A Las Vegas spay-and-neuter ordinance is credited for reducing the city's unwanted animal population, but officials from nonprofit veterinarian clinics say they will need more city support for the success to continue.
Michele Freeman, the city's detention and enforcement chief, praised the ordinance at a recent council meeting, saying it had prompted thousands of people to sterilize pets, which reduces animal overpopulation.
But several local nonprofit leaders said the new ordinance-driven demand isn't coming with any city money.
"Without the funding, we can't continue to provide the low-cost spay and neuters," Heaven Can Wait board member Holly Stoberski said. She noted that Clark County and Henderson have similar ordinances and support the nonprofit with cash and land grants.
The city's spay-and-neuter ordinance, which went into effect in 2010, requires animal owners to spay or neuter their dogs and cats or face a $250 fine.
By all accounts, the ordinance appears to be driving down the unwanted animal population. Freeman said the percentage of spayed or neutered animals picked up by animal control increased from 29 percent to 37 percent.
"There are less animals being turned in at the shelter, which results in less animals being euthanized and less money being spent by the city of Las Vegas on housing and caring for the impound of animals," she said. "We do believe that a significant reason for the decline is because of ... the spay-and-neuter ordinance."
While animal welfare advocates joined officials praising the ordinance's success, they also noted the city is not providing any more help despite the increased workload.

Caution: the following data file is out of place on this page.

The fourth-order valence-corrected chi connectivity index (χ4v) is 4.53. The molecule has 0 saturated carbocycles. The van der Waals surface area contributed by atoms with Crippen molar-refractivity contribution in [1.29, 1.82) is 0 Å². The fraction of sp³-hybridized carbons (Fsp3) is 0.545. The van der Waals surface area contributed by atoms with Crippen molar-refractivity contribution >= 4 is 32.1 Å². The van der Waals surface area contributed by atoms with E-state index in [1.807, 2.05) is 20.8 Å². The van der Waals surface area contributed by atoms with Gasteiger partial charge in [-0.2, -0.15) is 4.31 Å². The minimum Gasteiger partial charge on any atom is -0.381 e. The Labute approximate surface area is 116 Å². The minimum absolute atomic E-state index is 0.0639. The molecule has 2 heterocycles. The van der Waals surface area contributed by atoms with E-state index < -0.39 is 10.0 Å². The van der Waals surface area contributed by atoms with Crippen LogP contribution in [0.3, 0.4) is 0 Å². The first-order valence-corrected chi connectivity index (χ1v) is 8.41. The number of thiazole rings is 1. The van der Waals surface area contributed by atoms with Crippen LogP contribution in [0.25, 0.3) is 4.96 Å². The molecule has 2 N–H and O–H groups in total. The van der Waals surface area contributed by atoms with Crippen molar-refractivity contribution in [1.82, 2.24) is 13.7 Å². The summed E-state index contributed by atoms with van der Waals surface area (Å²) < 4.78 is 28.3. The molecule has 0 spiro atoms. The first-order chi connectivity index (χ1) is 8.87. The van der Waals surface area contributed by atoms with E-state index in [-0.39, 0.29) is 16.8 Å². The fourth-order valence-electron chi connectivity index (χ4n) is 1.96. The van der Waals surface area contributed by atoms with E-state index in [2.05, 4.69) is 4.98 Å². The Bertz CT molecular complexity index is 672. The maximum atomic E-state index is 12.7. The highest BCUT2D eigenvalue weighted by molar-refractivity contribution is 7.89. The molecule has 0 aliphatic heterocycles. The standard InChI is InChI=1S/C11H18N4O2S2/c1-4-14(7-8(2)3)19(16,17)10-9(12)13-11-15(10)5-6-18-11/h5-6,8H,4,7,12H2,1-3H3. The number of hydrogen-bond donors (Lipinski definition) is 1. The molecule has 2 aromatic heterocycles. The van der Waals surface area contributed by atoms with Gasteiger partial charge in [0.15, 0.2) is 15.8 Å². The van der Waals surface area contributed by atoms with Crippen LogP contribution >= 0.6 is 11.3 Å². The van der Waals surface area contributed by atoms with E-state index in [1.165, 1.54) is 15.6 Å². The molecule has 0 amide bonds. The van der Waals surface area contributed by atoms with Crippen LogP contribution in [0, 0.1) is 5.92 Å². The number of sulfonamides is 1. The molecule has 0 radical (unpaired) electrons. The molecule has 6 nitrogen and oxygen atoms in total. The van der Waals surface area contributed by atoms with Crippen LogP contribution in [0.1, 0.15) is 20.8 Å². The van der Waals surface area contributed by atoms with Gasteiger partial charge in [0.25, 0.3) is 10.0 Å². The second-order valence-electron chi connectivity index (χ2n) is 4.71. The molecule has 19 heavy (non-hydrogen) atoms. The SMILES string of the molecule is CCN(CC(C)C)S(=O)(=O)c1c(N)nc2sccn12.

Christine Robinson of the Animal Foundation said the number of people opting to sterilize animals when they recovered pets from its shelter jumped from about 300 in 2009 to more than 1,300 in 2010.
The foundation runs Lied Animal Shelter, which has a contract with the city and other local governments to provide shelter services. Las Vegas' contract, which is based on the number of animals sheltered, will cost $1.69 million this year.
Robinson said the number of animals coming into the shelter is decreasing, an unusual trend for which she credited the Las Vegas ordinance.
"For the first time in the history of our organization, our intake numbers are starting to go down," she said. "Certainly the numbers speak for themselves, and we are trending in the right direction."
Representatives from Heaven Can Wait and the Las Vegas Valley Humane Society also reported increased public interest in animal sterilization, which they partly attribute to the ordinance.
They said some city funding to nonprofits that provide sterilization surgery could keep the animal numbers heading in the right direction.
"We would like the city of Las Vegas to also step up to the plate and assist us," Stoberski said.
She said the city could provide more sterilization money by increasing animal license fees.
City officials seemed open to that possibility, but neither council members nor City Manager Betsy Fretwell made any promises.
"It is something we can work on with spay and neuter organizations," Fretwell said.
Contact reporter Benjamin Spillman at bspillman@ reviewjournal.com or 702-383-0285 .